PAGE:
Caribbean’s First Non-Profit Investigative News Network Launches In Jamaica
KINGSTON — The Caribbean Investigative Journalism Network (CIJN) just launched with the unveiling of four deep dive exposés produced by over a dozen Caribbean journalists. CIJN is a project of the Media Institute of the Caribbean (MIC) which is headquartered in Jamaica.
The four long-form multimedia investigative stories were led by former Los Angeles Times publisher and editor, Davan Maharaj; former CNN anchor and correspondent, Jim Clancy; senior Caribbean journalist, Wesley Gibbings; and Caribbean-based media executive, Kiran Maharaj.
Maharaj, President of MIC and Co-founder of CIJN, said the CIJN initiative was meant to “create space for our Caribbean region on the global map of quality investigative reporting…. in small island nations we are straddled with the constraints of lack of resources, and the constant fear that our identities will be known and our lives at risk.”
The ISIS story reveals a trail of activities related to the recruitment of Islamist militants by a network of organizations in the twin-island state.
Human Trafficking in Plain Sight explores the sordid realities of human trafficking arising out of the turmoil in Venezuela.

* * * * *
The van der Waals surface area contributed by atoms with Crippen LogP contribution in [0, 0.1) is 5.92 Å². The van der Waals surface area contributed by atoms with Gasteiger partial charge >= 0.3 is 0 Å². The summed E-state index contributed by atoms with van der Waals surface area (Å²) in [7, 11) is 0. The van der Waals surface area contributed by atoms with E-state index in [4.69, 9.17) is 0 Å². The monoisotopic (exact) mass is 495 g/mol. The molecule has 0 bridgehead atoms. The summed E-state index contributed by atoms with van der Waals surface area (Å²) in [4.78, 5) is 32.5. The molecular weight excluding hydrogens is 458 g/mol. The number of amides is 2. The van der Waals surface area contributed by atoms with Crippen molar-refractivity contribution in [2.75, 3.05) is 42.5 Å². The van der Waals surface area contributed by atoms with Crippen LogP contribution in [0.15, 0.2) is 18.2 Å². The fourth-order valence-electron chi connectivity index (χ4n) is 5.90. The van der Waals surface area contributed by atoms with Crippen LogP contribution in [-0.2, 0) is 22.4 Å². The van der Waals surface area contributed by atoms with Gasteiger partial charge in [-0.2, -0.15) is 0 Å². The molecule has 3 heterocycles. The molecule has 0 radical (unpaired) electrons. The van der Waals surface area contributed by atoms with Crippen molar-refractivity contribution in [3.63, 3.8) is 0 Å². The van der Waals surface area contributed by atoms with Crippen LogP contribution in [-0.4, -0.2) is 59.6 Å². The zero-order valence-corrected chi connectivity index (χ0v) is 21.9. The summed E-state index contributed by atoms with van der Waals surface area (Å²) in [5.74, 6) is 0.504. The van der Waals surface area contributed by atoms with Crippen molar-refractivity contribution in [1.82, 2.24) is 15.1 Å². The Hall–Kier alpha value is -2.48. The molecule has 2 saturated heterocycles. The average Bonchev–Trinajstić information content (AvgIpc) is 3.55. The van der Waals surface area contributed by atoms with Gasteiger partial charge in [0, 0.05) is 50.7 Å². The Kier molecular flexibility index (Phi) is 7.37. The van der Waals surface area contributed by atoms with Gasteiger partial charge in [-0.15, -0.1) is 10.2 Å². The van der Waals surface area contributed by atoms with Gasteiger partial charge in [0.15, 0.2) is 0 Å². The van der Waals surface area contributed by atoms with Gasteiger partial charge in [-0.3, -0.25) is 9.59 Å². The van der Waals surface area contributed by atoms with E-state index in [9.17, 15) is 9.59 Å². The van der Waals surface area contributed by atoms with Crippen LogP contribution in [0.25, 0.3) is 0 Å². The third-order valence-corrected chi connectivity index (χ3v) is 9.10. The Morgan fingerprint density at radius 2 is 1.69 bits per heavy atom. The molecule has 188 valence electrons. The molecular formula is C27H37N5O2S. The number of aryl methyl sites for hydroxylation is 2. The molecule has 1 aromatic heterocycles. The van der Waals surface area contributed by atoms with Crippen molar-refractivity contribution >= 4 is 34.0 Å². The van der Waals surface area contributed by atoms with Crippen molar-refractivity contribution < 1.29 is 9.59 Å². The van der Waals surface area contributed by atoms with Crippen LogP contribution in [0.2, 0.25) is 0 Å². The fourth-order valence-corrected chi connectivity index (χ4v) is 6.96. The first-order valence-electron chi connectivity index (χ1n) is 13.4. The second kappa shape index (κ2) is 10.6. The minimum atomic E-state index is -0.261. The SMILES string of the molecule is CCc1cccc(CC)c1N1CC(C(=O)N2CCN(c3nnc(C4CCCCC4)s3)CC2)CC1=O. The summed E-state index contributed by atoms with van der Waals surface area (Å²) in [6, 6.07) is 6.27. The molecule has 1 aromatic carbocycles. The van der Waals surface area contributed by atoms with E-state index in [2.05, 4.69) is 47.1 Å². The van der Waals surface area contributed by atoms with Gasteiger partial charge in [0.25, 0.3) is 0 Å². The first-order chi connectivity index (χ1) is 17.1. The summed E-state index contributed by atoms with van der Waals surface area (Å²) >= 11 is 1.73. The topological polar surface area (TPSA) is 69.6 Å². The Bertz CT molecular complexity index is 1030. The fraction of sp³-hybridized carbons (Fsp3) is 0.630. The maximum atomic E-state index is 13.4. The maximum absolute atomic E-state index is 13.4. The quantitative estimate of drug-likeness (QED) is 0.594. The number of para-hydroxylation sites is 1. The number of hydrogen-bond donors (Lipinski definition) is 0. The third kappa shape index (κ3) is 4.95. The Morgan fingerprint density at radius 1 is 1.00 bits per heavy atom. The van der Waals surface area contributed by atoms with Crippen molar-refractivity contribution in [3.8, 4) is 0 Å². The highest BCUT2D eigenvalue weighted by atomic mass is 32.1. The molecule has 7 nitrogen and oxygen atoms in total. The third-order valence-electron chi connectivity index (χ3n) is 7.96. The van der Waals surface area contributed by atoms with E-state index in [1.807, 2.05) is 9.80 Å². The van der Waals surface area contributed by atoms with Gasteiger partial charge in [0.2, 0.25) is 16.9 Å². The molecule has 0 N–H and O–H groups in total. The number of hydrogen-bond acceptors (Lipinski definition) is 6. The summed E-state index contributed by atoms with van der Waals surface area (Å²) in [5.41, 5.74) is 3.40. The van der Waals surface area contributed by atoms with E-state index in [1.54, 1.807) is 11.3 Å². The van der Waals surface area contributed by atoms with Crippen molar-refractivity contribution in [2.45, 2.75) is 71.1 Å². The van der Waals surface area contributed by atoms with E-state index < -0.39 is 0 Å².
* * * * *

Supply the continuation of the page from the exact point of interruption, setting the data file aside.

The existence of criminal networks working in tandem with corrupt police, immigration authorities and businesses is investigated in harrowing detail.The team’s investigation of heavy Chinese investments in the Caribbean traces the growing influence of the Asian economic giant on regional development. Using supporting data, the story examines the impact of opaque investments in Caribbean mega-projects on a legacy of debt and geo-political influence in the Americas.
CIJN reviews the ill-fated PetroCaribe energy deals with the Caribbean; unravelling details on how an oil alliance founded by Chavez to confront U.S. influence in the Caribbean collapsed into broken deals, dashed hopes and rampant corruption.
Speaking at the launch, Jamaica correspondent, Steffon Campbell, said he saw the regional network of investigative journalists as being capable of seeing “the bigger picture; a regional picture; a transnational picture.”
MIC is a member of the Global Investigative Journalism Network (GIJN), Global Forum for Media Development (GMFD), Institute for Non-Profit News (INN) and the International Press Institute (IPI).
Its Advisory Board comprises leading media leaders, journalists and media development players from North America, Europe and the Caribbean.
CIJN stories can be accessed at cijn.org.
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